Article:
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Counterfeit Microsoft Security Bulletins Install Malware

As Tuesday (June 5, 2007) - the day Microsoft Corp. would release its monthly patch - was approaching, scammers started circulating e-mails giving counterfeit security bulletins while trying to install corrupt code on victims' computers.

The e-mails discuss a "Cumulative Security Update for Internet Explorer" that patches a serious hole in the browser. It provided a link named "Download this update". The link is malicious because on clicking it the user is redirected to a corrupt server that installs malware dubbed as Trojan-Downloader.W32.Agent.avk.

After a deceptive technique downloads the Trojan onto the victim's computer, more treacherous things happen. It downloads additional malware and harmful software on the affected PC. Further, it tries to creep into other PCs via the Internet and installs malicious software on them as well.

On Thursday June 7, 2007 night, the SANS Internet Storm Center received its only report about the scam. But, elsewhere the Chinese Internet Security Response Team blog posted a second specimen report.

The two samples of e-mails that were reported carried some obvious errors that technically familiar users could detect. For instance, though the Zeltser patch claimed its release in June 2007, it was tagged as MS06-4 rather than the more reasonable MS07-004.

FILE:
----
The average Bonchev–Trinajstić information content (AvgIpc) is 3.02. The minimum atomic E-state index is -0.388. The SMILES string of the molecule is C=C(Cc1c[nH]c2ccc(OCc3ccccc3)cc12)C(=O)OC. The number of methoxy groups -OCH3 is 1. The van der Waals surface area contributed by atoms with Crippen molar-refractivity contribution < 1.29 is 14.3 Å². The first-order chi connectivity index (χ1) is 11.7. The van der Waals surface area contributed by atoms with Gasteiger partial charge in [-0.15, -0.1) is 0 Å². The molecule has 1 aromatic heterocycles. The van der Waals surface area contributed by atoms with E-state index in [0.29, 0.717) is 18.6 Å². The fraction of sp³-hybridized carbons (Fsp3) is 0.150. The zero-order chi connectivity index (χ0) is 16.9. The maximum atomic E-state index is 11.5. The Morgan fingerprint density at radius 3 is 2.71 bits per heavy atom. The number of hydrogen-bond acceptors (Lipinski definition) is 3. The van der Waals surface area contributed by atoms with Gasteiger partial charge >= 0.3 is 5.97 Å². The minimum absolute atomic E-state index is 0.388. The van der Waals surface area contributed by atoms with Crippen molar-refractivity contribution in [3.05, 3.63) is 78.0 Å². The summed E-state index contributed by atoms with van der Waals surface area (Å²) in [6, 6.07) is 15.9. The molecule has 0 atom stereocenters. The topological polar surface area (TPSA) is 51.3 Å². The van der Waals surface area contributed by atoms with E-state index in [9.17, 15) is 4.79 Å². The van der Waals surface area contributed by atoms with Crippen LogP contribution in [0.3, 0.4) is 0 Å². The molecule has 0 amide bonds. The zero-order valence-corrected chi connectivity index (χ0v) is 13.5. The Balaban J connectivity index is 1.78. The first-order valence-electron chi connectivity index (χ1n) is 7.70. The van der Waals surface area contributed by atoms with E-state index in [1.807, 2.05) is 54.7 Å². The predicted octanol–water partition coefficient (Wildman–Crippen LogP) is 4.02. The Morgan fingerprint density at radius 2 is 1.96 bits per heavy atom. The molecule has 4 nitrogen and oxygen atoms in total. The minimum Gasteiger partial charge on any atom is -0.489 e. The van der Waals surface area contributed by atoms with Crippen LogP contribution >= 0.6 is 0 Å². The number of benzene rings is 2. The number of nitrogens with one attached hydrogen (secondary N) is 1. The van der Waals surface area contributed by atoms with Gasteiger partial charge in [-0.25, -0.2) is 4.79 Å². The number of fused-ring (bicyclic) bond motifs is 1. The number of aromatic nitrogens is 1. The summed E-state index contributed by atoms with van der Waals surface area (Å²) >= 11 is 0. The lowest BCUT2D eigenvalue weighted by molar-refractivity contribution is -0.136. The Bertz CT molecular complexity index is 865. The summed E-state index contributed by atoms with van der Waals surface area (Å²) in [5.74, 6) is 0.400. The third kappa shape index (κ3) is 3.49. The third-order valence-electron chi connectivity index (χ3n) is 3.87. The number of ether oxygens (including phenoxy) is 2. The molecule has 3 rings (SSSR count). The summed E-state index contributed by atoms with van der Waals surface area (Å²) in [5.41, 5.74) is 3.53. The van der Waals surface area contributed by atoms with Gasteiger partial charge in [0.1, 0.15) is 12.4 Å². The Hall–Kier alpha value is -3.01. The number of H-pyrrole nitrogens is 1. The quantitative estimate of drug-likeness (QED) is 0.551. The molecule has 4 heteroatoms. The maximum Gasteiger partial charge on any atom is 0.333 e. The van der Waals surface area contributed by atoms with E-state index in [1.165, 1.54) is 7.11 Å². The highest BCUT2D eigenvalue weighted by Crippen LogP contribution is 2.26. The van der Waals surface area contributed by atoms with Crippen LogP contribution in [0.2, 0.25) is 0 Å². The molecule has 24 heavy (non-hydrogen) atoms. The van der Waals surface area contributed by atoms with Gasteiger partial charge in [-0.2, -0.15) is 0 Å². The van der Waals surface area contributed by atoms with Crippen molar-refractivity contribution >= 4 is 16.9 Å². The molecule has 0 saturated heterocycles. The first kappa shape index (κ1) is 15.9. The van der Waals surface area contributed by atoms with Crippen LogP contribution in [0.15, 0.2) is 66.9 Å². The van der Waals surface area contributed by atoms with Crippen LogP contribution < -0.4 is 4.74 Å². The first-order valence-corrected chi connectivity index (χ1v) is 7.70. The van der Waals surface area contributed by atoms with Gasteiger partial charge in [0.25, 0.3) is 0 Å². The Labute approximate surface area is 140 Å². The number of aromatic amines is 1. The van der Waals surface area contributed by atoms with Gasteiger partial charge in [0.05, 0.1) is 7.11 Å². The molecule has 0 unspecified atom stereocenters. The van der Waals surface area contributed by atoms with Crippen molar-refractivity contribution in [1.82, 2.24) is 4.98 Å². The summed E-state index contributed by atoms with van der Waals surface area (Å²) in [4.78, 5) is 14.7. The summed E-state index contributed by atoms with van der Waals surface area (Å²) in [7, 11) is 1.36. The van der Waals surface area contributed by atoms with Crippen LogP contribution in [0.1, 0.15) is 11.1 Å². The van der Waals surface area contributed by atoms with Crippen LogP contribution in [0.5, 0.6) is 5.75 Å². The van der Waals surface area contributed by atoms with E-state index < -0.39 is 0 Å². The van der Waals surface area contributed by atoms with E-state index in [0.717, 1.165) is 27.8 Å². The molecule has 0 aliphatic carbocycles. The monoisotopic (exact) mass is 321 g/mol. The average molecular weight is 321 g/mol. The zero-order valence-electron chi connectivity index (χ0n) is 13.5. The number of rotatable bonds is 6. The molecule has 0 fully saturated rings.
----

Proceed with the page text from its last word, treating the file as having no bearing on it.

When software giant Microsoft issues security bulletins it certainly sends out notification e-mails where links in them lead users not to executable files but to the bulletins alone.

The scams would be successful by fooling just a small number of victims, said Lenny Zeltser, security practice leader at Gemini Systems in New York. PC World published Zeltser's statement on June 11, 2007. One may wonder if the manner of writing the fake security notification e-mails that don't tally with the actual ones really matters. For, people who would be able to spot them would probably not submit to the link, Zeltser added.

Zeltser is sure that the criminals pushing the scam are preparing for more dangerous activity. The Trojan searches three separate servers where two of them link to domains, unregistered as yet. According to Zeltser's speculation, the scam authors might be thinking of registering those domains before launching a bigger campaign.

Related article: Contract Killer Spam Scam

» SPAMfighter News - 6/21/2007

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